Key point: The German crew received a hero's welcome for the infiltration mission.
World War II had been in progress for six weeks when on the evening of October 12, 1939, the German submarine U-47 surfaced off the Orkney Islands at the northern tip of Scotland. While the officers standing in the conning tower observed the twinkling lights ashore to the west, only the captain, Kapitänleutnant Günther Prien, knew the purpose of their mission. Security surrounding it had been so tight that only now, with the climax approaching, would it be possible to tell his men the reason for so daring a foray into enemy waters.
Following a night of observation, U-47 submerged and withdrew eastward. As it settled on the bottom, the motors were cut and Prien ordered the crew to assemble in the forward mess. The time had come to reveal to these young men—average age of 20—that the following day, they would be entering Scapa Flow.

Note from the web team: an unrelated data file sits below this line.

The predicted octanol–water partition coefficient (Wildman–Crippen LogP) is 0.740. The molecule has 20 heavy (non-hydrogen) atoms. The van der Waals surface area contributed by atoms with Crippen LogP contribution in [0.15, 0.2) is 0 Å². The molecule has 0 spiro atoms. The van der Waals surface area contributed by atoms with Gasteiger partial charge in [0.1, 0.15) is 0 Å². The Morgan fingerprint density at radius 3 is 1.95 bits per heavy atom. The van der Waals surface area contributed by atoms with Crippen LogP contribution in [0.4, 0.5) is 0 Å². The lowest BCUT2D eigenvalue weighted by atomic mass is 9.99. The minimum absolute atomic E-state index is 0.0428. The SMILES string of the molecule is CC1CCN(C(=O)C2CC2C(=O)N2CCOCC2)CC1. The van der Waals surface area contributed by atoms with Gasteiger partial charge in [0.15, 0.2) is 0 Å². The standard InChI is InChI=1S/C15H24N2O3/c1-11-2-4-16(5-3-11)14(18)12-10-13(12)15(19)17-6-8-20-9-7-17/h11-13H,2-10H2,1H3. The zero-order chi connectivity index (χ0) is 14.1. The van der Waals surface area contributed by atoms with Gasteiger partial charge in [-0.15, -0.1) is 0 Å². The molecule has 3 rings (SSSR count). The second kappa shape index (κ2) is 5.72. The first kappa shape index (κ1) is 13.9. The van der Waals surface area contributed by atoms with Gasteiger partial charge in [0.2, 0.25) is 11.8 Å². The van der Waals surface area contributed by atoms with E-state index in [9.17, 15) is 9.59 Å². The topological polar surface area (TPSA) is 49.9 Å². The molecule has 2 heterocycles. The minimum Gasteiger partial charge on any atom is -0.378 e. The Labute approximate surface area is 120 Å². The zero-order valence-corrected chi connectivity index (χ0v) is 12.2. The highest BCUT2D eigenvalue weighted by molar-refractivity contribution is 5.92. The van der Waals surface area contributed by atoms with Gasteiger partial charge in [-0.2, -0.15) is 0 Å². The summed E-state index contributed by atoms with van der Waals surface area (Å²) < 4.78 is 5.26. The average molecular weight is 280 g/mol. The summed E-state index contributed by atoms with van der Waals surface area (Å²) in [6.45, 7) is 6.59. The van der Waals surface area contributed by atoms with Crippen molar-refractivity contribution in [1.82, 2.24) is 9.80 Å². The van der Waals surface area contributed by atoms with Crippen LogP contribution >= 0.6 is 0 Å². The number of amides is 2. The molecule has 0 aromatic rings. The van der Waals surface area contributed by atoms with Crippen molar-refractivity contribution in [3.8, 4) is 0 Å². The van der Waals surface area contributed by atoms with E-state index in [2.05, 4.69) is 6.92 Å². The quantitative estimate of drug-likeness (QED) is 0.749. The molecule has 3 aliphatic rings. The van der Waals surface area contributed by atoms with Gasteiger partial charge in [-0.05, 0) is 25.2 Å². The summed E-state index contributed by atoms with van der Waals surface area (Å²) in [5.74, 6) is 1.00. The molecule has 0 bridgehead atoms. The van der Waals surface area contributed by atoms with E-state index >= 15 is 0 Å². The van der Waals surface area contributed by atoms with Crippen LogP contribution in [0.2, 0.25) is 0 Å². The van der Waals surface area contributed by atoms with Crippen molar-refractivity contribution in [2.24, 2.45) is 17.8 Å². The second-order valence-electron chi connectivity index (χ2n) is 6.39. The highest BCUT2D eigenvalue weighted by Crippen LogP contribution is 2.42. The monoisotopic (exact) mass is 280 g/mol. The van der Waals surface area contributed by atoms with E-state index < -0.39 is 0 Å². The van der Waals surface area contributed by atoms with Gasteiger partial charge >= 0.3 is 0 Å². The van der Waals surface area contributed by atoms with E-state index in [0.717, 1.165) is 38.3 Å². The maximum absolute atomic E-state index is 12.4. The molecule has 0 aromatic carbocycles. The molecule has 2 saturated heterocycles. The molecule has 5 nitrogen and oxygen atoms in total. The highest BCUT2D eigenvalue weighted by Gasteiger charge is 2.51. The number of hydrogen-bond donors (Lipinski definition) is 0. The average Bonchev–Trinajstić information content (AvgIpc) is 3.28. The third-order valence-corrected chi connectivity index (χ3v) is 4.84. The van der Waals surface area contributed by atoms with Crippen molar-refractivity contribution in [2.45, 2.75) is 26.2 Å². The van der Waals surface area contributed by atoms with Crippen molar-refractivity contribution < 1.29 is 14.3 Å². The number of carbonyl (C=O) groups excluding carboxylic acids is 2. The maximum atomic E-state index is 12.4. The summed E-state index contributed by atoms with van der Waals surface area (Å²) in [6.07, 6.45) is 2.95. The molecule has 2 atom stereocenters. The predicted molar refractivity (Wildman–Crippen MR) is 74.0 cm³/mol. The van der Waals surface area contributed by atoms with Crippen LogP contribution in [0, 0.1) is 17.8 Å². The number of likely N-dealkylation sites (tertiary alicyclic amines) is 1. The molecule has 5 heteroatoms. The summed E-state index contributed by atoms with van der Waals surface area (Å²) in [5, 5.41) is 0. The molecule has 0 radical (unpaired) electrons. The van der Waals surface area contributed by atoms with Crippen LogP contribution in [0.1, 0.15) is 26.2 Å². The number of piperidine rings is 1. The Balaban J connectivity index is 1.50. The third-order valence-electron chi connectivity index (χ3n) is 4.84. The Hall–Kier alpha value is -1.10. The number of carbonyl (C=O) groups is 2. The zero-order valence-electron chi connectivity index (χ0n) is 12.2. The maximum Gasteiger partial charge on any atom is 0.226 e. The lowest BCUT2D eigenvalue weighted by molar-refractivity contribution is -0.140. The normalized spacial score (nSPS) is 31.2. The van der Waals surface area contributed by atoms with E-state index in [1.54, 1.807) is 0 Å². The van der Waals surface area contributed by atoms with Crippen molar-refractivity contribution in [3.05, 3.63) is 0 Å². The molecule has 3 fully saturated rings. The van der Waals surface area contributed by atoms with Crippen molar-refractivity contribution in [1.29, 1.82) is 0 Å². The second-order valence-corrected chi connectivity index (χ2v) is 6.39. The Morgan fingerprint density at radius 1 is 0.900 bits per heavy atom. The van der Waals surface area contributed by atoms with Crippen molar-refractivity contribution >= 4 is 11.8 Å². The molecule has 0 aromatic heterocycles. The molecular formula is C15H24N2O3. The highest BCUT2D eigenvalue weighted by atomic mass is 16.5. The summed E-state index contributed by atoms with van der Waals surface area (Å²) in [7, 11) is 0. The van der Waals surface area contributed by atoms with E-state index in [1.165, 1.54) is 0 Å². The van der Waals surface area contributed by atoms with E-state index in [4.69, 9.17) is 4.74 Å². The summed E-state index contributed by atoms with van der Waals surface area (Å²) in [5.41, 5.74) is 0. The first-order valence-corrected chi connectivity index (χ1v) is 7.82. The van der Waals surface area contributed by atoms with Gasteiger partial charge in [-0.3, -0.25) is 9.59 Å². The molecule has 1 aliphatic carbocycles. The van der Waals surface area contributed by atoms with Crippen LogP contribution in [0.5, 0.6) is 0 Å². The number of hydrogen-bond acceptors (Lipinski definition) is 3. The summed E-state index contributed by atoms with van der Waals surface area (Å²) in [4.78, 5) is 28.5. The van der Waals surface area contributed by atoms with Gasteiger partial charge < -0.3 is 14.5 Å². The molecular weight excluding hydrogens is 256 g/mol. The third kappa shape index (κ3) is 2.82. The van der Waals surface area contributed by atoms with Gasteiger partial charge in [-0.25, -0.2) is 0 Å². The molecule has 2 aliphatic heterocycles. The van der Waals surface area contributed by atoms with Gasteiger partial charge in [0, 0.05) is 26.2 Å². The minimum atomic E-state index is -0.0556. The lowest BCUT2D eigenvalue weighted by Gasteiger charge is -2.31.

A Symbolic Mission
Scapa Flow had a special significance to the officers and men of Germany’s Kriegsmarine. It was at Scapa Flow that the pride of Germany during World War I, the High Seas Fleet, with which it had sought to challenge the Royal Navy for control of the seas, had been scuttled, laid to rest in a final defiant act following the defeat of its armies in northern France and Flanders. There, its ships lay as they still do, in 15 fathoms of water. The superb natural harbor provided ample protection for large numbers of British warships and a perfect position from which to intercept German vessels attempting to escape into the North Atlantic. Prien was proposing an extraordinary act.
The German Navy was very much the least favored of the three services at the outbreak of the war. The glory went to the Army and in its support, the Luftwaffe, as they sliced through Poland in a few short weeks. The mind-set of Hitler’s high command was geared to fighting battles on the continental landmass, and little imagination was applied to the problems faced by naval forces. Nor were the consequences, either tactical or strategic, considered of an enemy whose principal strength was naval.